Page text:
The social media space is perfect for female entrepreneurs to use innovation in marketplace change. Amra and Elma Beganovich and their a & e digital marketing agency in New York, for example, have leveraged millions of followers in the beauty and travel social media area.
Beganovich was on a securities and financial regulation career path at Georgetown Law when taking photos of herself and posting them changed everything. As an early adopter in 2012 of Instagram and then Facebook pages, she and Amra (trained as an economist), began with low-cost do-it-yourself (DIY) beauty recipes and tips. The idea was to disrupt traditional lifestyle publications, such as Vogue magazine.
“Most consumers don’t have to spend tens of thousands of dollars in skin care, or millions of dollars in plastic surgery,” Beganovich says. The sisters also took time to learn computer coding, as they built a website. Bloggers helped attract more than 100,000 unique visitors in the first three months. Topics, such as ‘travel to Croatia on a budget,’ helped build a following and celebrity status by using video and remarkable photography.
“Even those ‘vanity metrics’… you can essentially monetize,” Beganovich says. Brands also evaluate an influencer’s “healthy engagement” through comments and likes.
Lifestyle influencers may target clothing as one way to attract brand interest. A “really clever” influencer develops an “online persona” to attract a target demographic, Beganovich says.
The combination of mobile technologies and social media data has freed women entrepreneurs from the traditional boardroom and office, Beganovich says. The sisters completed a 2014 programming course, and they developed proprietary agency software.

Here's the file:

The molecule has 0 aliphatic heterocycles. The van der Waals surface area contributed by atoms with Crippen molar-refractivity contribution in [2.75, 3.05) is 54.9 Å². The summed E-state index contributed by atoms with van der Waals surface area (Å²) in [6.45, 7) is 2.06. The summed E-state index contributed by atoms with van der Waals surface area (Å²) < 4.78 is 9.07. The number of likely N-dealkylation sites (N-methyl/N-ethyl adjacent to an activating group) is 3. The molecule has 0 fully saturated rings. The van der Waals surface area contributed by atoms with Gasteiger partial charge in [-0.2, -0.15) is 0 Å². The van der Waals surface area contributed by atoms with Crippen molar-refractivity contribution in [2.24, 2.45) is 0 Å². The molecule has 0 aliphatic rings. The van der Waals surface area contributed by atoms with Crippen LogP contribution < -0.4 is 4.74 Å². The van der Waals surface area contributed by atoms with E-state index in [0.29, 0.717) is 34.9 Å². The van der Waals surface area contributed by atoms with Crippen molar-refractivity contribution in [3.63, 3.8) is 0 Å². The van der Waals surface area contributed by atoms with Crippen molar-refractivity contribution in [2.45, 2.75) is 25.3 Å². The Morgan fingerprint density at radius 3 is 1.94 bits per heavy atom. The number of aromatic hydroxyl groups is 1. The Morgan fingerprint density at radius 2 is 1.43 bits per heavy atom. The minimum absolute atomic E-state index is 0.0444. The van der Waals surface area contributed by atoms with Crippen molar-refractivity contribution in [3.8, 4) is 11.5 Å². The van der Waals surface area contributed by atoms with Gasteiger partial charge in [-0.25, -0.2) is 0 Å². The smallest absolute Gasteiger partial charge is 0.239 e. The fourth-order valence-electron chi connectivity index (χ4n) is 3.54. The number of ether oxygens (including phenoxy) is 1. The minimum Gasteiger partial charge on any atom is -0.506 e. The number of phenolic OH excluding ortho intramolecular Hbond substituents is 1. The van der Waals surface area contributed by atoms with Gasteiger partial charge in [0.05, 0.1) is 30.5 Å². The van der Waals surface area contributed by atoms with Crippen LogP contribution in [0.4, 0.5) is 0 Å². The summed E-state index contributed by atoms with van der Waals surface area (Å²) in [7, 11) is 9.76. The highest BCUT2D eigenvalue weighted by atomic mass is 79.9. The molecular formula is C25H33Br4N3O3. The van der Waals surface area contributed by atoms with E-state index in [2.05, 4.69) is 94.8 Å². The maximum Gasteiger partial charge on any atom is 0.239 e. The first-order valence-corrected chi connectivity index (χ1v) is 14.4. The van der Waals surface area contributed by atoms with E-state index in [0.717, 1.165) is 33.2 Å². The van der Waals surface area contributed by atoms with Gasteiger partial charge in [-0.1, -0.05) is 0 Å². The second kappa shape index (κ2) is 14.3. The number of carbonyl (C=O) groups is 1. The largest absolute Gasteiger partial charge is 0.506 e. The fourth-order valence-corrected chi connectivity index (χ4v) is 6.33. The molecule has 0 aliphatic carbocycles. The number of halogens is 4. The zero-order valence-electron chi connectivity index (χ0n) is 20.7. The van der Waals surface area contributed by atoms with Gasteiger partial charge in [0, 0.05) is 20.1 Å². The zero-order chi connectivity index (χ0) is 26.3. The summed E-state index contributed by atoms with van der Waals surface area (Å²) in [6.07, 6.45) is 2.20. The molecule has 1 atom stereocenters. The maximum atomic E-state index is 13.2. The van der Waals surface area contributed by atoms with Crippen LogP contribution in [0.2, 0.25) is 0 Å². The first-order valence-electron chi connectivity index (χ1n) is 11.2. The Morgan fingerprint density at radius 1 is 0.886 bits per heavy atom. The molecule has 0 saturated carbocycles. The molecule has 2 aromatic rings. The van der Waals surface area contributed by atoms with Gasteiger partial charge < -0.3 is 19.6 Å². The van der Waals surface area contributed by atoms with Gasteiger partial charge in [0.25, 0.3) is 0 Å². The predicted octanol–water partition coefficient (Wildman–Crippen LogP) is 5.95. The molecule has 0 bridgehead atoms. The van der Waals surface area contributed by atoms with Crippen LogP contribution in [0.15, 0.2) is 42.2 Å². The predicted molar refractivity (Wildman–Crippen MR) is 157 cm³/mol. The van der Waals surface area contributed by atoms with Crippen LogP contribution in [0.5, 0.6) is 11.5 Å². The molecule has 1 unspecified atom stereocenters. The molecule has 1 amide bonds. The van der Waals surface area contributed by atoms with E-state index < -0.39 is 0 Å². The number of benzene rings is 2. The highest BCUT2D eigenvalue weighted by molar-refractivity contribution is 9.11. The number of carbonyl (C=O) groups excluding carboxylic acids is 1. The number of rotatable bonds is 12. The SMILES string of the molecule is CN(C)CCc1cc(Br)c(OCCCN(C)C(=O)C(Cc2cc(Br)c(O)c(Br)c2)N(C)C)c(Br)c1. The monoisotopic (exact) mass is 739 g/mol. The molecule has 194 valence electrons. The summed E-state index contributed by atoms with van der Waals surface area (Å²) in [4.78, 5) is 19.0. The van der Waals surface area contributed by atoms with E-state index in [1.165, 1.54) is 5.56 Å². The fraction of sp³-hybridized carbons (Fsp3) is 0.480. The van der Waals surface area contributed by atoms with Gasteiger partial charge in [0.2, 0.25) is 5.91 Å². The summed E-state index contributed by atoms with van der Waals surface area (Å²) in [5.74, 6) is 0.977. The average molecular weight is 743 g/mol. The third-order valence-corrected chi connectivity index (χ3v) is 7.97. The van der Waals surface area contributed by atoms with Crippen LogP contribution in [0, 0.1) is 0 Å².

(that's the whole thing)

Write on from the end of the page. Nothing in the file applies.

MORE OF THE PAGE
“The software allows you to do a very quick search based on filters in Instagram and YouTube – so, for example, location, following number, and keywords (our main filters) – and so brands are able to quickly find the influencers they want to see.”
Beganovich says the launch this month of an influencer analytics platform is their next step. One strategy for clients is to match influencers with upcoming brand events. “They can quickly… get to those influencers, find them (rather than doing it manually), and then… “click on the influencers’ profile, and you’re able to see the engagement rate.”
A Millennial is likely to begin shopping on Instagram rather than at an upscale store. “We make them ‘explode digitally’…your digital footprint has become everything,” Beganovich says. “Basically, Instagram has become your store.”
“So, yeah, we are sort of matchmakers” between brands and social media influencers, Beganovich agrees.
In Miami, Formulated.by Founder Anna Anisin’s boutique marketing firm incorporates data science in her entrepreneurship focused on digital and face-to-face experiences. “We specialize on servicing B2B enterprise clients,” Anisin says.
There remain a host of data problems, “so there’s a lot of opportunity still to be had in this market,” Anisin says. “The biggest thing right now is marketing and social media texts and segments… basically, taking all of your data… scraping data.” At the Data Science Salon in Los Angeles last month, media companies examined current issues.
New algorithms and models help social marketers dive “into those conversations and… patterns (what people are saying about your products)” because negative sentiment may adversely impact sales for large and small brands alike, Anisin says.
At the same time, Anisin warns against falling for marketing buzzwords. In the end, the key techniques remain text mining and sentiment analysis, and human coders continue to have an edge over artificial intelligence (AI). “Contextual marketing,” Anisin says determines, “the right time to give you that ad, so it’s relevant.”
Brand relationships imply the need for a steady stream of great content, as defined by social media communities. Media, such as Netflix, are at the cutting edge of developing predictive analytics through granular data. It’s no easy task.
“I don’t think everybody is meant to be an entrepreneur,” Anisin says. “You have to figure out if that’s really you… first, before you go out there and try to start a business.”
Despite the risks in new business development, many traditional companies also will fail in the ongoing digital shift. They could, however, learn to be agile by listening to a new generation of women entrepreneurs.